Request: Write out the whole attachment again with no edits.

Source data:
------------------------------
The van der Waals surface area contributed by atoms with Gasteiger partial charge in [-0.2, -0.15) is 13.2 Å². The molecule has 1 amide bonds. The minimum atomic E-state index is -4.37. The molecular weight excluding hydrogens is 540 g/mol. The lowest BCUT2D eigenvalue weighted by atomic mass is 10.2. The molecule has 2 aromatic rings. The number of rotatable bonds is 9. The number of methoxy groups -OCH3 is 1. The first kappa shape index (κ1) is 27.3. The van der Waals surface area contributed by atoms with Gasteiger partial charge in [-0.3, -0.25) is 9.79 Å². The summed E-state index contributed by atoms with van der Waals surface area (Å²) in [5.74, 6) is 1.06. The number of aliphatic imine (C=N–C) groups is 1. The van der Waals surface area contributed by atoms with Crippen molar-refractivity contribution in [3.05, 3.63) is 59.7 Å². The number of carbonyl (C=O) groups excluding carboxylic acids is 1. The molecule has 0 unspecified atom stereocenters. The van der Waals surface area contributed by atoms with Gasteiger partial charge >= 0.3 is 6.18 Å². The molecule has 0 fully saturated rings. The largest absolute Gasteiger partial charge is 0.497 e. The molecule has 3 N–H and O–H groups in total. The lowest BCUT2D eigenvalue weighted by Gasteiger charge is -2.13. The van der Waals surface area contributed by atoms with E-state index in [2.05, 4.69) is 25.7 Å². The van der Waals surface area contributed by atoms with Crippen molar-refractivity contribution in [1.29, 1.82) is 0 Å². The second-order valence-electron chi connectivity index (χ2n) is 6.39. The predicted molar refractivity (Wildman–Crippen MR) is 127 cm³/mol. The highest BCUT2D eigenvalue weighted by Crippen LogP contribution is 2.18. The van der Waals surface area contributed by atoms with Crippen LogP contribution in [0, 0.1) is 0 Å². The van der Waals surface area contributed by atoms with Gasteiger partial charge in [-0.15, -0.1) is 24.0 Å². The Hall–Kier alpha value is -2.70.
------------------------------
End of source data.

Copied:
The van der Waals surface area contributed by atoms with Gasteiger partial charge in [-0.2, -0.15) is 13.2 Å². The molecule has 1 amide bonds. The minimum atomic E-state index is -4.37. The molecular weight excluding hydrogens is 540 g/mol. The lowest BCUT2D eigenvalue weighted by atomic mass is 10.2. The molecule has 2 aromatic rings. The number of rotatable bonds is 9. The number of methoxy groups -OCH3 is 1. The first kappa shape index (κ1) is 27.3. The van der Waals surface area contributed by atoms with Gasteiger partial charge in [-0.3, -0.25) is 9.79 Å². The summed E-state index contributed by atoms with van der Waals surface area (Å²) in [5.74, 6) is 1.06. The number of aliphatic imine (C=N–C) groups is 1. The van der Waals surface area contributed by atoms with Crippen molar-refractivity contribution in [3.05, 3.63) is 59.7 Å². The number of carbonyl (C=O) groups excluding carboxylic acids is 1. The molecule has 0 unspecified atom stereocenters. The van der Waals surface area contributed by atoms with Gasteiger partial charge >= 0.3 is 6.18 Å². The molecule has 0 fully saturated rings. The largest absolute Gasteiger partial charge is 0.497 e. The molecule has 3 N–H and O–H groups in total. The lowest BCUT2D eigenvalue weighted by Gasteiger charge is -2.13. The van der Waals surface area contributed by atoms with E-state index in [2.05, 4.69) is 25.7 Å². The van der Waals surface area contributed by atoms with Crippen molar-refractivity contribution in [1.29, 1.82) is 0 Å². The second-order valence-electron chi connectivity index (χ2n) is 6.39. The predicted molar refractivity (Wildman–Crippen MR) is 127 cm³/mol. The highest BCUT2D eigenvalue weighted by Crippen LogP contribution is 2.18. The van der Waals surface area contributed by atoms with Crippen LogP contribution in [0, 0.1) is 0 Å². The van der Waals surface area contributed by atoms with Gasteiger partial charge in [-0.15, -0.1) is 24.0 Å². The Hall–Kier alpha value is -2.70.